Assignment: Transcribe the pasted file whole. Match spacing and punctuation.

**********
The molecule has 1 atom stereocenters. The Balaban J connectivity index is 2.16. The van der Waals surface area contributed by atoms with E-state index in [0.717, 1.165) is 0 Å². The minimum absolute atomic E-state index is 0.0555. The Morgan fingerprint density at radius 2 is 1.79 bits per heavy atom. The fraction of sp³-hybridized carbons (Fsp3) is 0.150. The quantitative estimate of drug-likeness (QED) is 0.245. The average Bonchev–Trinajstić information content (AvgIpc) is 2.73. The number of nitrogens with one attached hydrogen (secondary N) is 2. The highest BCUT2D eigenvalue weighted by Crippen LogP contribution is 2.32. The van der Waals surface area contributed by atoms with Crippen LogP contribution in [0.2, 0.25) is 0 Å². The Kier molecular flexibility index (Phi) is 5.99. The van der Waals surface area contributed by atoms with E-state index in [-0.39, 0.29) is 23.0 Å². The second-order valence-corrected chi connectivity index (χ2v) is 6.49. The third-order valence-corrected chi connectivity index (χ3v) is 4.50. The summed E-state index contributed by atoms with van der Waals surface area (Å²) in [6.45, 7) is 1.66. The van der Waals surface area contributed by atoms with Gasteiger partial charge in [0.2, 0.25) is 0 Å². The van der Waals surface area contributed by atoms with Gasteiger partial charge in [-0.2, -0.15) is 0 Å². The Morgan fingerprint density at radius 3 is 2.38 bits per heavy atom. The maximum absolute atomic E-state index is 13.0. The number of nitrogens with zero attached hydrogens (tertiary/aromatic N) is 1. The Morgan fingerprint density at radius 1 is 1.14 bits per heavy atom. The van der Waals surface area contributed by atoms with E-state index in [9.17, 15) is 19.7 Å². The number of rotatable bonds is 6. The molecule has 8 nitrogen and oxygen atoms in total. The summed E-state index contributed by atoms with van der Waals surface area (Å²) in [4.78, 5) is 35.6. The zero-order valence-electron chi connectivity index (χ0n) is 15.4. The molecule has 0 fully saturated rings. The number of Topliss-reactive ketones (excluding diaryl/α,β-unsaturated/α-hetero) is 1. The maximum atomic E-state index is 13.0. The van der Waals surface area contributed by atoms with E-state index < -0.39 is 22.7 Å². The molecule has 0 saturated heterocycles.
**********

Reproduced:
The molecule has 1 atom stereocenters. The Balaban J connectivity index is 2.16. The van der Waals surface area contributed by atoms with E-state index in [0.717, 1.165) is 0 Å². The minimum absolute atomic E-state index is 0.0555. The Morgan fingerprint density at radius 2 is 1.79 bits per heavy atom. The fraction of sp³-hybridized carbons (Fsp3) is 0.150. The quantitative estimate of drug-likeness (QED) is 0.245. The average Bonchev–Trinajstić information content (AvgIpc) is 2.73. The number of nitrogens with one attached hydrogen (secondary N) is 2. The highest BCUT2D eigenvalue weighted by Crippen LogP contribution is 2.32. The van der Waals surface area contributed by atoms with Crippen LogP contribution in [0.2, 0.25) is 0 Å². The Kier molecular flexibility index (Phi) is 5.99. The van der Waals surface area contributed by atoms with E-state index in [-0.39, 0.29) is 23.0 Å². The second-order valence-corrected chi connectivity index (χ2v) is 6.49. The third-order valence-corrected chi connectivity index (χ3v) is 4.50. The summed E-state index contributed by atoms with van der Waals surface area (Å²) in [6.45, 7) is 1.66. The van der Waals surface area contributed by atoms with Gasteiger partial charge in [0.2, 0.25) is 0 Å². The van der Waals surface area contributed by atoms with Gasteiger partial charge in [-0.2, -0.15) is 0 Å². The Morgan fingerprint density at radius 3 is 2.38 bits per heavy atom. The maximum absolute atomic E-state index is 13.0. The number of nitrogens with zero attached hydrogens (tertiary/aromatic N) is 1. The Morgan fingerprint density at radius 1 is 1.14 bits per heavy atom. The van der Waals surface area contributed by atoms with E-state index in [9.17, 15) is 19.7 Å². The number of rotatable bonds is 6. The molecule has 8 nitrogen and oxygen atoms in total. The summed E-state index contributed by atoms with van der Waals surface area (Å²) in [4.78, 5) is 35.6. The zero-order valence-electron chi connectivity index (χ0n) is 15.4. The molecule has 0 fully saturated rings. The number of Topliss-reactive ketones (excluding diaryl/α,β-unsaturated/α-hetero) is 1. The maximum atomic E-state index is 13.0. The van der Waals surface area contributed by atoms with E-state index < -0.39 is 22.7 Å². The molecule has 0 saturated heterocycles.